In 1340, with his father in dire financial straits due to the bankruptcy of the Bardi company, Boccaccio returned unhappily to Florence. There he wrote Ameto, an allegorical romance in terza rima, the form of three-line stanzas that was employed by Dante Alighieri in The Divine Comedy. With this epic poem, Boccaccio was maturing as a writer, creating more serious works with great psychological insight. In the Elegy of Lady Fiammetta he describes the plight of a woman abandoned by her lover and overcome by despair. The Ninfale Fiesolano is considered by many as his finest work of poetry.

Boccaccio traveled to Ravenna in 1346 and returned for a short time to Naples. By 1348 he was once again in Florence, where the Black Deaththe bubonic plague that struck Europe in the fourteenth centuryhad arrived to claim more than half the population. The plague inspired Boccaccio's Decameron, a book of one hundred short tales told by a company of young men and women who take refuge in the countryside to avoid the plague. In the Decamaron, the company decides on a new theme each day that is then expounded and explored in stories told by each person. The stories cover the entire range of human experience and emotion; some are lighthearted, bawdy comedies while others relate the tragic and serious consequences for all-too-human desires and weaknesses. The cast of characters includes fools, clowns, heroes, villains, artists, monks, nobles, and merchants, all subject to the strange whims of fate and all struggling to apply reason and prudence to the situations they face.

The Decameron soon gained a wide readership throughout Europe, although the author himself later stated his regrets for having written it. In 1350 he hosted Francesco Petrarca, or Petrarch, in his home in Florence. Petrarch, a scholar and Latin author, had a strong influence on Boccacio, who had begun an encyclopedic work on classical mythology. In the following years, at the urging of Petrarch, he wrote a biography of Dante and helped to introduce Homer, the ancient Greek author of the Iliad and the Odyssey, to the readers of Florence. He also wrote a long series of biographies, On Famous Women and On Famous Men. In 1362, a monk related a prophecy of imminent doom to the author, who resolved to give up studying and writing in favor of the consolations of religion. In his later years he served Florence as a public lecturer on the works of Dante and as an ambassador to Prussia, Milan, and the papal court at Avignon. After failing to secure a position at the court of Naples, he returned to his native Tuscany to live out his years in the town of Certaldo.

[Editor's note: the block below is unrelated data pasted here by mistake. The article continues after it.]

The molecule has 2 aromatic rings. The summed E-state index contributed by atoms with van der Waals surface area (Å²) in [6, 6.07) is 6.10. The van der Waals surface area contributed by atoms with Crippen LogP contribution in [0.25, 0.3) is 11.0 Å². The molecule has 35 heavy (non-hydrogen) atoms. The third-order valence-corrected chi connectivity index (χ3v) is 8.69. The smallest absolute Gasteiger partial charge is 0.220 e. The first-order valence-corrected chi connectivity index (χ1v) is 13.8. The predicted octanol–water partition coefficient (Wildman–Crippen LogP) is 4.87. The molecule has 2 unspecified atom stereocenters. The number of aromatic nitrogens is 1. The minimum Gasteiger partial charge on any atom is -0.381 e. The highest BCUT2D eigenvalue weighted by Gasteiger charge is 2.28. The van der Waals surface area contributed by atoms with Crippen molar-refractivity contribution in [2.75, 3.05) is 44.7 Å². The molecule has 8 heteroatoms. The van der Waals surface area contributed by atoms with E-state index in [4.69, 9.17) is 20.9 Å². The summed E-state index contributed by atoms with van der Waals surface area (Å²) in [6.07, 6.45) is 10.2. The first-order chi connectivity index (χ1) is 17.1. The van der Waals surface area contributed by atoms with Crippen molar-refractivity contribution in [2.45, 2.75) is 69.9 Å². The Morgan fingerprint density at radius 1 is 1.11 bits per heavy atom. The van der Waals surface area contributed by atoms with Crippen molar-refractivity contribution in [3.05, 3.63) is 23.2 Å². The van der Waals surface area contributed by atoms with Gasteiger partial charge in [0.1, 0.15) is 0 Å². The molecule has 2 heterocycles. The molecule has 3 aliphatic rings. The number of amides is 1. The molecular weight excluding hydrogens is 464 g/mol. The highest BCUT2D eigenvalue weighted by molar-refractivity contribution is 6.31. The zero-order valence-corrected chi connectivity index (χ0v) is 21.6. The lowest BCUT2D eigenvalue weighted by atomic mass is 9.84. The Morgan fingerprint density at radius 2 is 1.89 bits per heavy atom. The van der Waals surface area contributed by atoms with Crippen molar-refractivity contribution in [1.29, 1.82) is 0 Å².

In the Decameron and his poetry Boccaccio's ambition was to make Italian a literary languageequal to Latin in descriptive and expressive power. Although he was grounded in the ideas of the medieval period, he abandoned allegory for realism, and the very human outlook of his works, particularly the Decameron, portends the humanistic outlook of the Renaissance, when the traditional forms of epic poetry and chivalric romance were gradually left behind for the more personal expression of plays, lyric poetry, and novels.

See Also: Dante Alighieri; Florence; humanism; Petrarch

Cite this article
Pick a style below, and copy the text for your bibliography.

  • MLA
  • Chicago
  • APA

"Boccaccio, Giovanni (1313–1375)." The Renaissance. . Encyclopedia.com. 16 Aug. 2017 <http://www.encyclopedia.com>.

"Boccaccio, Giovanni (1313–1375)." The Renaissance. . Encyclopedia.com. (August 16, 2017). http://www.encyclopedia.com/arts/arts-construction-medicine-science-and-technology-magazines/boccaccio-giovanni-1313-1375

"Boccaccio, Giovanni (1313–1375)." The Renaissance. . Retrieved August 16, 2017 from Encyclopedia.com: http://www.encyclopedia.com/arts/arts-construction-medicine-science-and-technology-magazines/boccaccio-giovanni-1313-1375

Boccaccio, Giovanni

Giovanni Boccaccio (jōvän´nē), 1313–75, Italian poet and storyteller, author of the Decameron. Born in Paris, the illegitimate son of a Tuscan merchant and a French woman, he was educated at Certaldo and Naples by his father, who wanted him to take up commerce and law. In Naples he met (1336) the woman (dubiously identified as Maria d'Aquino, illegitimate daughter of King Robert) whom he was to immortalize in prose and verse as Fiammetta. She is reputed to have introduced him at court and to have urged him to write (c.1340) his early Filocolo, a long vernacular prose romance. Other early works include the poem Filostrato, which infused the legendary story of Troilus and Cressida with the atmosphere of Neapolitan court life; the Teseide, a poem in the style of the Aeneid; the psychological romance La Fiammetta (written c.1344); the pastoral Ninfale d'Ameto; and the allegorical Amorosa visione, imitative of Dante.